First private spacewalk scheduled for late 2022
Private spaceflight is gearing up for another milestone with news that Jared Isaacman, the founder and CEO of Shift4 and commander of the private Inspiration4 orbital mission, is planning three new private space missions that will include the first private spacewalk and a flight aboard SpaceX’s Starship spacecraft.
On September 15, 2021, a fundamentally different space mission lifted off atop a SpaceX Falcon 9 rocket from Launch Complex 39A at NASA’s Kennedy Space Center in Florida. Orbiting the Earth at an altitude of 575 km (357 miles), it was the first completely private mission in history, with a privately owned and operated rocket putting a privately owned and operated craft into space with private astronauts on a private charter.
Building on the success of this three-day flight, Isaacman now wants to send three more private missions into Earth orbit to conduct bio-research as well as raise funds and awareness for St. Jude Children’s Research Hospital. The first of the Polaris Program missions, Polaris Dawn, is scheduled to lift off in "no earlier than the fourth quarter of 2022" under the command of Isaacman, while a later mission will put the first astronauts aboard SpaceX’s Starship spacecraft.
Isaacman says the five-day Polaris Dawn mission will lift off from Complex 39A at Kennedy Space Center in Florida atop a SpaceX Falcon 9 and is planned to reach the highest altitude Earth orbit since the Apollo missions. Aboard will be a crew of four, consisting of Isaacman serving as Mission Commander, Mission Pilot Scott Poteet, Mission Specialist Sarah Gillis, and Mission Specialist and Medical Officer Anna Menon.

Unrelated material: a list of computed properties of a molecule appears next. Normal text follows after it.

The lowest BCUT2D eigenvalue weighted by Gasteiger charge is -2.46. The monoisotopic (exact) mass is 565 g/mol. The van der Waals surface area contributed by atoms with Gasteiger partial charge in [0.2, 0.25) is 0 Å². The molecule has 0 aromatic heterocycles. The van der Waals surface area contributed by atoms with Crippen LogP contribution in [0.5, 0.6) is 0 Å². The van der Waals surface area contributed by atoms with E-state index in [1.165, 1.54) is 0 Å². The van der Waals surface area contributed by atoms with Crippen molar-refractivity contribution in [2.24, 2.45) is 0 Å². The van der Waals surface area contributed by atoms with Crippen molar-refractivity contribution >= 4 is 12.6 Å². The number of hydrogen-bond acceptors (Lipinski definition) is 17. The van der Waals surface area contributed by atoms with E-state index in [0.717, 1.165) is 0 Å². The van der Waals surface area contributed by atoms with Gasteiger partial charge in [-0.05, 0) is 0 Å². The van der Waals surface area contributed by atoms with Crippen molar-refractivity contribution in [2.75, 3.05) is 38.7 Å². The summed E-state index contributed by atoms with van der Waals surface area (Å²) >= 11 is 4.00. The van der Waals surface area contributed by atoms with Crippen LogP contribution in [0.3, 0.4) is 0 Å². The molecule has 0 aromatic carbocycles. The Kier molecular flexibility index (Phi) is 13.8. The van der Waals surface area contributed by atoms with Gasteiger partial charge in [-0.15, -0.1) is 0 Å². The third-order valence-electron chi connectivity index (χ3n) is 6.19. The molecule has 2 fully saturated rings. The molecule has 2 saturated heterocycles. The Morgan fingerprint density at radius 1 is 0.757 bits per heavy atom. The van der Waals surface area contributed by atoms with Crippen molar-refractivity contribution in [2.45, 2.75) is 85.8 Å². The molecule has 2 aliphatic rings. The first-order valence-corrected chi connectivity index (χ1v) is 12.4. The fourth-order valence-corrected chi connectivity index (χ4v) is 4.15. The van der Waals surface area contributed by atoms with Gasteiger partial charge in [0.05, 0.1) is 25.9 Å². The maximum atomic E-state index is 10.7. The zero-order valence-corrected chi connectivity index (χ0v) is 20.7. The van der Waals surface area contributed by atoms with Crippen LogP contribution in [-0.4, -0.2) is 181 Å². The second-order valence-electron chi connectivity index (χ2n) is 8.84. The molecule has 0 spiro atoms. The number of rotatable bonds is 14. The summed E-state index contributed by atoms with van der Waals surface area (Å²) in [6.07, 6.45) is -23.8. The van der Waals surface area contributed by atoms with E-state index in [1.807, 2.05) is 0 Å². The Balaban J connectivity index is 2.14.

What really sets this mission apart is that it will attempt the first-ever commercial spacewalk. This is not only significant in itself, but will require a new ExtraVehicular Activity (EVA) space suit designed by SpaceX as an upgraded version of its current IntraVehicular Activity (IVA) suit.
The current suit isn't a proper space suit, but an emergency suit designed to protect the wearer in the event of an emergency cabin decompression and keep them alive until the capsule can return to Earth. An EVA suit requires not only a much greater degree of protection, but also flexible joints and other features to allow the astronaut to move around outside the spacecraft. As an analogy, it's like the difference between a snorkel and a mixed-gas deep-sea diving rig.
In addition to the spacewalk, the mission will also test the Starlink laser-based communications system and conduct medical experiments, including the use of ultrasound to monitor, detect, and quantify venous gas emboli (VGE), which is related to decompression sickness; the effect of space radiation on the human body; and Spaceflight Associated Neuro-Ocular Syndrome (SANS), which is the effect of weightlessness on human vision.
"The Polaris Program is an important step in advancing human space exploration while helping to solve problems through the use of innovative technology here on Earth," said Isaacman. "On Polaris Dawn, we endeavor to achieve the highest Earth orbit ever flown [sic] in addition to conducting the world’s first commercial spacewalk and testing of Starlink laser-based communication. Alongside these important objectives, we will be supporting scientific research to advance both human health interests on Earth and our understanding of human health during future long-duration space flights."
Source: Polaris Program